Blogging is not the same as writing. I am sorry. I know what you have been told, but I don’t care about that. Writing is writing. Blogging is blogging and that is that.
I remember an article in the New York Times. It was so many years ago, I can’t remember who wrote it, but apparently he was thrilled that he had gotten his first word processor and would not have to painstakingly type his stories anymore (I said it was a long time ago).
So I don’t remember who wrote it (though it may come to me), but I remember the gist of the article to this day because it was about processing words rather than writing them, and the author discovered that with no great effort on his part, he could process words to his heart’s content and never have to come up for air again; which is to say, he could just write and write and never have to bother with all of those petty annoyances like punctuation or spelling, which were all taken care of automatically by this new marvel, and he was thrilled except that after a while it got to be a bit like the sorcerer’s apprentice where the sentence just went on and on with no end in sight; like the never ending song that went round and round in his head but never managed to get to the end, and so now he was stuck processing and processing and he no longer knew if it was day or night because he could not lift his head from the screen long enough to so much as look out the window since the words kept coming at a furious pace and he dared not stop but had to put them down while they were fresh and inspired because the last person who neglected his muse… You get the idea.
Blogging is a lot like that. True, since those heady days, most of us have learned how to write on a word processor. It may be that in the future, some may learn to write on a blog. (Obviously, I am not referring to stories posted on the blog as I do myself, but actually blogging stories in the true sense of the word). It isn’t writing. It is transitory, once down and done, momentary feelings posted for all the world to see. There is little effort involved (in some cases very little), and while some may be good at it, funny or entertaining or informative, it is like a breath of air – once breathed and it is gone forever.
Now, I am not against blogging. I blog myself. (I blog, therefore I am)? I am just saying that writing, at least good writing, is the result of effort, work, rewriting, honing, sweat, toil, blood and tears (thank you Winston). It is craft, even art, and designed to have some permanence that blogging, by its very nature, cannot have.
Writing is like the Mona Lisa. (OK, my writing is at times more like dogs playing poker, but still)! Blogging is more like photography. Everyone has a camera. Even phones have cameras. And some photos are great, but eventually they are lost on some memory card and buried, perhaps forever. Writing gets hung on the wall, maybe only the living room and not in the Louvre, but all the same, writing has a kind of permanence that can bring a reader back again and again.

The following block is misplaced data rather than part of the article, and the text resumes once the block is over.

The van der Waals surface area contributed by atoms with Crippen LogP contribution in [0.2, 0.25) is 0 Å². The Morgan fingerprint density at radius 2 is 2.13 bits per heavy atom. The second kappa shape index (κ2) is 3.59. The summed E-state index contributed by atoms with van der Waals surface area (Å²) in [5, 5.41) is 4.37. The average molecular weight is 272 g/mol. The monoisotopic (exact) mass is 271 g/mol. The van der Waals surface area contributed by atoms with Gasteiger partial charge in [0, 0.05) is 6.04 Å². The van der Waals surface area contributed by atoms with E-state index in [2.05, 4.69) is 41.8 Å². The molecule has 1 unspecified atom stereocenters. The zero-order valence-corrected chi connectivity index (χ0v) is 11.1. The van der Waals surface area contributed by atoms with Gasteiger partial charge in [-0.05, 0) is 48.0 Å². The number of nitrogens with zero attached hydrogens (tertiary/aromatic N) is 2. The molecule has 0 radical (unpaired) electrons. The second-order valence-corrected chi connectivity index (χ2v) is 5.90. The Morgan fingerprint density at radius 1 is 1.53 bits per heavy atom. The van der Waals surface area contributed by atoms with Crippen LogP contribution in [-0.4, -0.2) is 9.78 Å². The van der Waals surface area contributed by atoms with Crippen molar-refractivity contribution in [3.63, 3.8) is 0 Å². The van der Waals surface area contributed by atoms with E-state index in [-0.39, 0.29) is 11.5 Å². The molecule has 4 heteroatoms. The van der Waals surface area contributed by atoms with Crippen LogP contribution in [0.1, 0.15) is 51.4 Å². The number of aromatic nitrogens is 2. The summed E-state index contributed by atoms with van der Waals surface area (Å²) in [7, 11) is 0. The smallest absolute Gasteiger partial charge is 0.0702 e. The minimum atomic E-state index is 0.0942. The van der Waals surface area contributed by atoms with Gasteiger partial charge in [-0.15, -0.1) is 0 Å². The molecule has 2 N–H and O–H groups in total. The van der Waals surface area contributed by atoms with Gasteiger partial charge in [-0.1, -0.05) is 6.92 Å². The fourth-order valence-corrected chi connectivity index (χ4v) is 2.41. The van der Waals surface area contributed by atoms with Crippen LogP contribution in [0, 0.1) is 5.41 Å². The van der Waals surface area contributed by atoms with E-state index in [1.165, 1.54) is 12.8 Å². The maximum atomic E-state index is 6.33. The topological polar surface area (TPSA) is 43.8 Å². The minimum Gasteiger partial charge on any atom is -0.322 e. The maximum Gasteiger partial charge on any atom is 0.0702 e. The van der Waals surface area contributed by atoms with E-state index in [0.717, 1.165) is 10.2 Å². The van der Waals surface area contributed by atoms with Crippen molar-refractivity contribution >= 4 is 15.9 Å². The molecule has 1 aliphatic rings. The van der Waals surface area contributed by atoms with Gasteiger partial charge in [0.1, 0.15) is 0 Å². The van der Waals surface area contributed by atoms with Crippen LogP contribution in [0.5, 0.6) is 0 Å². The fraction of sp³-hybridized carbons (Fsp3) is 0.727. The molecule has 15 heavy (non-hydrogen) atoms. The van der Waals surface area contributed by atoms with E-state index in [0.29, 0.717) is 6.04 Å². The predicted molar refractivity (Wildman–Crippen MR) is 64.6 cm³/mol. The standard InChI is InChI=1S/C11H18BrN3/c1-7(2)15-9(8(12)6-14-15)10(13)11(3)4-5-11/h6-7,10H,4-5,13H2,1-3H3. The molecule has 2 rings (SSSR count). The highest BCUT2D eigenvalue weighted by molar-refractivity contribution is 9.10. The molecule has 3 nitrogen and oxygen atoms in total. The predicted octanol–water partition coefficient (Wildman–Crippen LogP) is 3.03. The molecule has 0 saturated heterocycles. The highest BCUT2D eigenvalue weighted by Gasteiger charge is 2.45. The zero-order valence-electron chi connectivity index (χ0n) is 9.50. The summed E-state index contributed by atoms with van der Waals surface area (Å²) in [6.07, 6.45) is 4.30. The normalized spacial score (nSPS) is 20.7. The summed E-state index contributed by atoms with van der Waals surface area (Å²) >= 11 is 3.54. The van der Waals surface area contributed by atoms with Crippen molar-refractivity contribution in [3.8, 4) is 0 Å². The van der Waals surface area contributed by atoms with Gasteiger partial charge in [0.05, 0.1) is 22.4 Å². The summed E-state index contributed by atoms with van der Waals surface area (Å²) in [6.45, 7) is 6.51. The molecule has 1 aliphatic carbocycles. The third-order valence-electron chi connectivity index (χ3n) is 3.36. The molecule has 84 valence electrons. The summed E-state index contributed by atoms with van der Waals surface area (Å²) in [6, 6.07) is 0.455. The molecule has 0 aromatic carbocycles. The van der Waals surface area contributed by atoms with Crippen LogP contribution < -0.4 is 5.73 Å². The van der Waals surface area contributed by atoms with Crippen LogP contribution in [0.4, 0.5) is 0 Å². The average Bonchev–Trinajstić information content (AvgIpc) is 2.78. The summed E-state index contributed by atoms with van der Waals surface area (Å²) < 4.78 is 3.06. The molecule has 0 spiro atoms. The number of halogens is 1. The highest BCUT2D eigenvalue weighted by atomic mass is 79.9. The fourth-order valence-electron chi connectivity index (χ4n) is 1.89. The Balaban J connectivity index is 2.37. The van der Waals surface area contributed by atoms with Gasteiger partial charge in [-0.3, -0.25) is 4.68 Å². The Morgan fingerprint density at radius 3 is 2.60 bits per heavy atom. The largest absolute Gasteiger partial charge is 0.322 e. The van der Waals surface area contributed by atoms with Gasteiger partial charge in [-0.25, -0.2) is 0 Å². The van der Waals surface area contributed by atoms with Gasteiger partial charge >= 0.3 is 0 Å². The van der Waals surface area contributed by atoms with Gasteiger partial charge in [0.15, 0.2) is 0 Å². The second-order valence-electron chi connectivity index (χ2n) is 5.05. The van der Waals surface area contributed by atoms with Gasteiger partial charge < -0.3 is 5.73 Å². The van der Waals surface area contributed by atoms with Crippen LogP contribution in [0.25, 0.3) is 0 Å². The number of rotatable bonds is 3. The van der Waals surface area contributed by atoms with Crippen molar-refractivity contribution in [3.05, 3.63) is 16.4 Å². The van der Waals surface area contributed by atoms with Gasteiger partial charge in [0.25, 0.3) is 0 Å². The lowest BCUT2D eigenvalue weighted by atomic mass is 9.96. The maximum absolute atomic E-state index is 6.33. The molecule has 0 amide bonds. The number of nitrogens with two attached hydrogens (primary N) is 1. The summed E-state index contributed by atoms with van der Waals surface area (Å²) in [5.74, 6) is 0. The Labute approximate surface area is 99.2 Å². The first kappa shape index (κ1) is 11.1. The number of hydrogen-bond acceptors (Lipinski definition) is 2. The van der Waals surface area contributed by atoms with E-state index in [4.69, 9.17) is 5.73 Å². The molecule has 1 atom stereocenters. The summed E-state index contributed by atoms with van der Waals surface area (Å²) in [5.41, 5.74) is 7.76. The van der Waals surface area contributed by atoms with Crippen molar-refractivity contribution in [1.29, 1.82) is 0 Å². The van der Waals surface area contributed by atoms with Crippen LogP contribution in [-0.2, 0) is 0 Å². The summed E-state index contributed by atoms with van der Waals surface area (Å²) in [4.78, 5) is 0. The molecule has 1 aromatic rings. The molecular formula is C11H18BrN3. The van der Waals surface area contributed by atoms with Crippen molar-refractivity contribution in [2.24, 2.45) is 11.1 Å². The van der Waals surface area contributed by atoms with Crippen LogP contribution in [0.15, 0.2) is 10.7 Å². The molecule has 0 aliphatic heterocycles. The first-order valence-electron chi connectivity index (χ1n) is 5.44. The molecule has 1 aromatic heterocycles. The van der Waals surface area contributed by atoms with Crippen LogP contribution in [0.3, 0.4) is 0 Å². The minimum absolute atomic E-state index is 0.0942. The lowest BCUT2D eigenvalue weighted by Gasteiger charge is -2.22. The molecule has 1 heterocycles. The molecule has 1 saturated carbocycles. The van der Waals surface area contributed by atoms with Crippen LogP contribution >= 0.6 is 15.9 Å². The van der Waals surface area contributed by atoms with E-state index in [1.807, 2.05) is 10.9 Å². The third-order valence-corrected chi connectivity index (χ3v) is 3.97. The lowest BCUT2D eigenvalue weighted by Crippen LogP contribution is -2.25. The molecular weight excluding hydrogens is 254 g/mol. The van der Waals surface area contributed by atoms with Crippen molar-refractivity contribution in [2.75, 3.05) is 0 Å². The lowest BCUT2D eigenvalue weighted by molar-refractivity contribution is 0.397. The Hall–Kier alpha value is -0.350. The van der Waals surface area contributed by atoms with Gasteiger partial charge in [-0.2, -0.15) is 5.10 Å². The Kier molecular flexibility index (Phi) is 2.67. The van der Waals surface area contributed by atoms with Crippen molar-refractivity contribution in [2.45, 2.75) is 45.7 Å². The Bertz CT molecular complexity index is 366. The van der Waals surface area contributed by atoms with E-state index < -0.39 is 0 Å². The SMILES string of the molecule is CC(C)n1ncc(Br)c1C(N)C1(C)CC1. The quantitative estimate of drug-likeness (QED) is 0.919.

Writing Tip 6:
So, are you a writer or a blogger or both? I believe DaVinci would have loved a camera, and probably a blog, but we would all have to learn to read in a mirror.
5 thoughts on “One Writer’s Writing Secrets 6: Blogging or Writing?”
Again, WOW! Thank you very much. Very motivating!
I don’t totally agree with you, but this is a delightful essay. Love the comparison of your writing to kitschy art. But blogging can be writing. I also remember the early days of word processing when purists were screaming that writing would be defiled and creativity destroyed by the mechanical beast. The fountain pen probably inspired similar diatribes. But, again, blogging can be writing. If it doesn’t limit itself to the ephemeral. If it’s given the same care for the details of grammar and language that you would give a short story or novel. Or an essay, which is really more to the point. Anyway, I’m a blogger and a writer. Just like you.
Maybe this is just my version of a rant suggesting that most blogging is ephemeral. For most I believe blogging is like this reply to your comment — it is like a verbal conversation put to paper without the blood, sweat, toil and tears of writing. There is no revision, rewriting, editing, critiquing, more editing, honing and tweaking before publication. Of course blogs can be well written, but I feel most aren’t, and that’s okay. Most don’t pretend to be.
You’re right, of course, that most blogs aren’t well written. But most blogs aren’t by writers. One of my projects is to rewrite a series of posts I wrote a few years ago and publish them as a book. They were written to the best of my ability at the time, about a subject which is still relevant to the niche I wrote for. Heaven knows that most blog posts are ephemera, but blogging can be the basis for a book.
Here’s hoping. Good luck. Blessings. All that good stuff. Go for it!